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The amazing story of the origins of women’s football in World War 1
The eye opening and fascinating true story of Lily Parr, Alice Woods and their teammates in the Dick Kerr Ladies Football team are the inspiration behind this engrossing story of football obsessed Polly Nabb, who would much rather kick a ball than stay at home and help her mother, which is the role society expects her to fulfil. As men, including her beloved brother, were sent to fight in the war, women and girls took their place in munitions factories. When Polly sees these women playing football in their breaks, she lies about her age to get a job there too and eventually she is recruited to the famous Sparks team, who were playing public matches to sell-out crowds, but also on the receiving end of public vilification and scorn. Indeed, despite drawing crowds of 50,000, women's football was to be outlawed by the Football Association in 1921, who deemed it 'unsuitable for females'. This little-known fact will astonish modern fans of the Lionesses England team, as will the authentic detail of the dangers of the munition factories and the wider struggle for female independence and respect. This is a very well-rounded picture of life on the Home Front during the First World War, full of fascinating detail and incident, populated by vivid and memorable characters and infused with a real passion for the game of football. A very entertaining and enjoyable read that adds useful depth to any historical study of the period and a salutary lesson for any sexist sports fans!
A message from the author; I have changed names and invented places, but all the key events in this novel are based on the actual experiences of munitions workers and/or female football players during and just after the Great War. All the quotations I use from official sources, such as the Football Association, are verbatim, to stand as a true record of exactly what was said at the time. Through my central character Polly I have echoed the life of the famous footballer Lily Parr. One of eight children from a working- class Lancashire family, Lily began her professional playing career aged fourteen and went on to score over nine hundred goals for her team and country.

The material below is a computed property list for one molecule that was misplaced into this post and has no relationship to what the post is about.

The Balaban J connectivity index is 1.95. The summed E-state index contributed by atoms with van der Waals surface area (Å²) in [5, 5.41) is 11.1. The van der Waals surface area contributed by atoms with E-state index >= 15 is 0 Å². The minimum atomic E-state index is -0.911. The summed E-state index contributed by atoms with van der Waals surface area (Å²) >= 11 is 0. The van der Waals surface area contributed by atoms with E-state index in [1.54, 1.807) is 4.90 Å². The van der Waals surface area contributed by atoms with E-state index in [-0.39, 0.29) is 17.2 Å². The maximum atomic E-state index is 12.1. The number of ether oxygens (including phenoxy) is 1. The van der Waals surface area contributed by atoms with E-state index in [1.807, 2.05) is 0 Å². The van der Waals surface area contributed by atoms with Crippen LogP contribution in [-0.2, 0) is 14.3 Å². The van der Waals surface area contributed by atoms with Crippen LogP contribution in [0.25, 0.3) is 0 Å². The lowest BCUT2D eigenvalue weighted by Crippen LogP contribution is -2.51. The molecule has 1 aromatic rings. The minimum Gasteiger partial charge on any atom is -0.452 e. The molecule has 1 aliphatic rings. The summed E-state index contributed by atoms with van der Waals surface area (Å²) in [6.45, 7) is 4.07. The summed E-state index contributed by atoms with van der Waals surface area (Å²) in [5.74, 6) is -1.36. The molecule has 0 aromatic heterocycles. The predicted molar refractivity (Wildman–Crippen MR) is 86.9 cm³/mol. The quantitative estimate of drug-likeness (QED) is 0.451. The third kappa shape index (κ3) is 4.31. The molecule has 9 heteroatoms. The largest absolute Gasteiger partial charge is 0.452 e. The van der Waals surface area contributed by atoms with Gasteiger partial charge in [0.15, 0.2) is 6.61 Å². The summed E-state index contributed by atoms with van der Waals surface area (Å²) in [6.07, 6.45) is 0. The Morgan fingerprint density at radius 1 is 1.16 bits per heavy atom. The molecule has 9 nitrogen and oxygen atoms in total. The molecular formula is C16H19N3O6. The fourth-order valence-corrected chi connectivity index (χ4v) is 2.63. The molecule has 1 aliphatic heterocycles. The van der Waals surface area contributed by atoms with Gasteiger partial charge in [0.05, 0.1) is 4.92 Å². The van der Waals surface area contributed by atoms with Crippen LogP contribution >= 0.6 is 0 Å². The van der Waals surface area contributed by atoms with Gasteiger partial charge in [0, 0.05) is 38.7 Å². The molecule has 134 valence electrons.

A hundred years before the Lionesses, Lily Parr, Alice Woods and their teammates were proudly playing their beloved, exciting and skilful game.
They can take our ball, but they can never stop the game.
As men were sent to fight in the war, women and girls took their place in munitions factories. Football became a favourite pastime and, before long, they were creating all-female sides and playing public matches to sell-out crowds, overshadowing the men's football.
Despite drawing crowds of 50,000, women's football was outlawed by the Football Association in 1921, who deemed it 'unsuitable for females'. This is the incredible story of these amazing women.
‘Absolutely magnificent! A glorious tale of football, friendship, feminism and social history’ Emma Carroll
‘A powerful story with compelling characters. Full of passion and energy, Our Beautiful Game brings the Home Front to life, showing the challenges women faced on and off the pitch. From the moment we meet Polly we’re rooting for her to succeed’ Sophie McKenzie
|Publication date:||1st July 2021|
|Publisher:||Faber & Faber|
|Year Groups:||Key Stage 3|
|Topics:||History, People / Places, Football, Sports, Sporting Stories|
With a background as a theatre director and lecturer, Lou grew up on a remote sheep farm in Devon. There weren't many other children around so she used to put on plays with the chickens (absolutely true!) and tell stories to the lambs. Lou now lives in London with her family and tells stories to them and to Willesden her dog. In this picture he is in the garden helping Lou write one of her Shrinking Violet books. Will says he came up with all the good jokes in that chapter! Do have a read of Lou's books and ...More About Lou Kuenzler